All I wanted was toothpaste!
Something to clean my family’s teeth and freshen our breath.
It should have been simple.
But at the local supermarket I was overwhelmed by the different sizes, shapes, colours and flavours; of the many varieties of toothpastes.
73! Yes! I counted them–much to the bemusement of the woman who was stacking the shelves.
Seventy- three different toothpastes to choose from, each with a perfectly valid reason why I should purchase that particular variety:
‘a whiteness you can see’,‘ice sensation’, ‘extra bright’, ‘stages for children’, ‘herbal’, ‘no added sugar’.
I am sure that advertising agencies play on the minds of shoppers by creating a special compartment in our heads: the ‘should’ depot.
Should I worry about too much fluoride, or too much artificial sweetener? Was it accidental that the denture tablets were at eye level, reminding me why I should buy certain brands of toothpaste?
Whether or not I was worried before I made my purchase, the ‘shoulds’ certainly got to me by the time I nervously passed my chosen variety to the checkout operator:
Would she notice my smile?
Did my breath smell like last night’s lasagne?
Should I have gone for the herbal blend?
Quite frankly, I’d like to ban the word ‘should’.
If I listen to my head on days when I am particularly overwhelmed by life, there are a multitude of ‘shoulds’ that flood in and swamp me:
I should get up this morning and go for a walk. I should not eat that last piece of chocolate cake, but I shouldn’t let it go to waste. I should get outside and do the weeding. I should be more diligent with composting and recycling. I should use a timer for the shower. I should be a better parent.
I should …
I’m not sure when it crept into our vocabulary so prolifically, but I think ‘should’ has become one of Satan’s sneaky but effective ways of creating false guilt and unnecessary anxiety in us.
After all, what am I really saying when I say ‘I should …’?
Am I saying, I feel guilty because there is so much to be done?
Or am I imposing guilt on others, because, even if I didn’t do something, if I thought I should have, I have gone one better than someone who had not even thought they should have?
If I take on the guilt for what I should have done, does that absolve me?
There almost seems to be a hierarchy of holinesses associated with ‘shoulds’. If Monty Python were to perform a skit about ‘should’, I imagine it would go something like:
Guilty Person (GP) 1: ‘I should have taken a meal around to the family who was struggling.’
Guilty Person (GP) 2: ‘You think that’s bad! I should have spent time with the person with cancer and I should have given to the charity, whose blind representative was at the door of the supermarket.’
GP 1: ‘Luxury! I should have offered to babysit for the family with 23 children, served at the local soup kitchen eight days a week, mown the lawn for all the elderly folk down the street, assisted the frail woman across the road, hemmed all the trousers in the local Goodwill …’
GP 2: ‘And if we told the younger generation of today what we should have done, they’d never believe us!’
‘Should’ does not motivate us, encourage us or equip us. It confuses us, tempts us and lessens our effectiveness.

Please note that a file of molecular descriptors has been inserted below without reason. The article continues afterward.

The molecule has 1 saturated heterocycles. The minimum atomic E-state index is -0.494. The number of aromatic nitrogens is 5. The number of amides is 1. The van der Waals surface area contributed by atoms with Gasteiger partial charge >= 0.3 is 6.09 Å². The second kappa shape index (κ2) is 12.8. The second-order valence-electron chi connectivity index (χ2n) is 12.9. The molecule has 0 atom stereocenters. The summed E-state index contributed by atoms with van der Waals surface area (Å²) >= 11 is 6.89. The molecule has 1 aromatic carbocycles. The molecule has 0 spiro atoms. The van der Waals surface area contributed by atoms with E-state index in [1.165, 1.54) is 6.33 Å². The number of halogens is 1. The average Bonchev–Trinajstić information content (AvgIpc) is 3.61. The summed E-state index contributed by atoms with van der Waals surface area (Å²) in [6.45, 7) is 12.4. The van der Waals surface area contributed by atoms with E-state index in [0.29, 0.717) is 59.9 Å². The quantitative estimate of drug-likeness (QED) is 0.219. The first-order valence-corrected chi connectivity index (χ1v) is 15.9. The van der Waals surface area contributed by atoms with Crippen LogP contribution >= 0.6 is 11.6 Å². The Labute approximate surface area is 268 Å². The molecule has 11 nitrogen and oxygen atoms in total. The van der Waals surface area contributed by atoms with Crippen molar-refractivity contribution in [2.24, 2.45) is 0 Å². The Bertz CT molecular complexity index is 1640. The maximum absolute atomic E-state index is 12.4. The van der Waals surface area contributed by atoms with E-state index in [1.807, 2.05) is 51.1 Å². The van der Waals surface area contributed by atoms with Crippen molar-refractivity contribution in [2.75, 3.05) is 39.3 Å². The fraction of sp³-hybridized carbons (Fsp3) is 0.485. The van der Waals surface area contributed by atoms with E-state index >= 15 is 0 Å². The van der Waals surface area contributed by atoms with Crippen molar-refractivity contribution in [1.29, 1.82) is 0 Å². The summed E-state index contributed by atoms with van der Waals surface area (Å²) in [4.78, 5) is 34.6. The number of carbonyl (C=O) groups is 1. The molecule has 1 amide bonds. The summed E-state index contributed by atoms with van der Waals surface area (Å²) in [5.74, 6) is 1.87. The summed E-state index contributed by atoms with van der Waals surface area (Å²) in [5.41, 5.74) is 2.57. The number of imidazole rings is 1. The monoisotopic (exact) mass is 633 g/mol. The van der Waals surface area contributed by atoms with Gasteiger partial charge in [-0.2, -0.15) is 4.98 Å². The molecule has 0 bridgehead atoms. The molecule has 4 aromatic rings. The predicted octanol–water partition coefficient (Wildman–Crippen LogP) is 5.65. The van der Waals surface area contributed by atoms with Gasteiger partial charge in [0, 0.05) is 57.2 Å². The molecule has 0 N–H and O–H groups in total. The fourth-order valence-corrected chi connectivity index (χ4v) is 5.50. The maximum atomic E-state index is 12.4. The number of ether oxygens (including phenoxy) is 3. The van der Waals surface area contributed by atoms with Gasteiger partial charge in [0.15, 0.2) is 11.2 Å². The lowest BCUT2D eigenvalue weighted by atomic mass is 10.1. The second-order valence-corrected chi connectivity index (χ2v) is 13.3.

‘Should’ uses energy we don’t have in order to worry about things we probably won’t do anyway.
We spend more time worrying about what we think we ‘should’ be doing than on doing what really needs to be done, what we are capable of, or what there is actually to be done after all.
What would happen if we used the energy we waste on ‘shoulds’, for the ‘Coulds’ and ‘Let’s’ and ‘Why don’t we?’
Just thinking about the possibilities makes me smile.
It opens up a rainbow of opportunities: our minds to the creativity that freedom brings; our hearts to the warmth of really understanding what we were created to do; our hands to the doing; and our voices to singing God’s praises so that everything we do or think about actually glorifies God.
Imagine a world in which we replace worry about what we ‘should’ do with a prayer to the creator of our days, followed by a desire to do his will.
Imagine a world in which we leave the ‘shoulds’ of today’s society behind us and take up ‘We can!’ as our catch-cry.
The late missionary and author Elisabeth Elliot once included the following words in her radio program Gateway to Joy: ‘I have only one thing to do today. That is God’s will, and he will enable me to do it!’
Life might look less depressing and more achievable if, instead of being ‘burdened again by the yoke of slavery’ (Gal 5:1) of the ‘shoulds’, we replaced ‘should’ with ‘can’.
If we are parents, we ‘can’ get on with cleaning up after the 19th spill for the day, and play with our kids once it’s done.
Or we ‘can’ sit and listen to our teens as they tell us about their horrible day.
If we are students, we ‘can’ study diligently to equip ourselves with the knowledge we will need to apply later.
If we are employees, we ‘can’ work conscientiously for our employer.
If we are employers, we ‘can’ assign tasks fairly and reward appropriately for effort.
If we are leaders, we ‘can’ serve those we lead.
If we are senior citizens, we ‘can’ share our lives with those who don’t yet have our experience.
Let’s spend our energy on what we ‘can’ do.
No ‘shoulds’ about it!
Originally published as:
‘Canning the Shoulds’, in The Lutheran, October edition, 2008.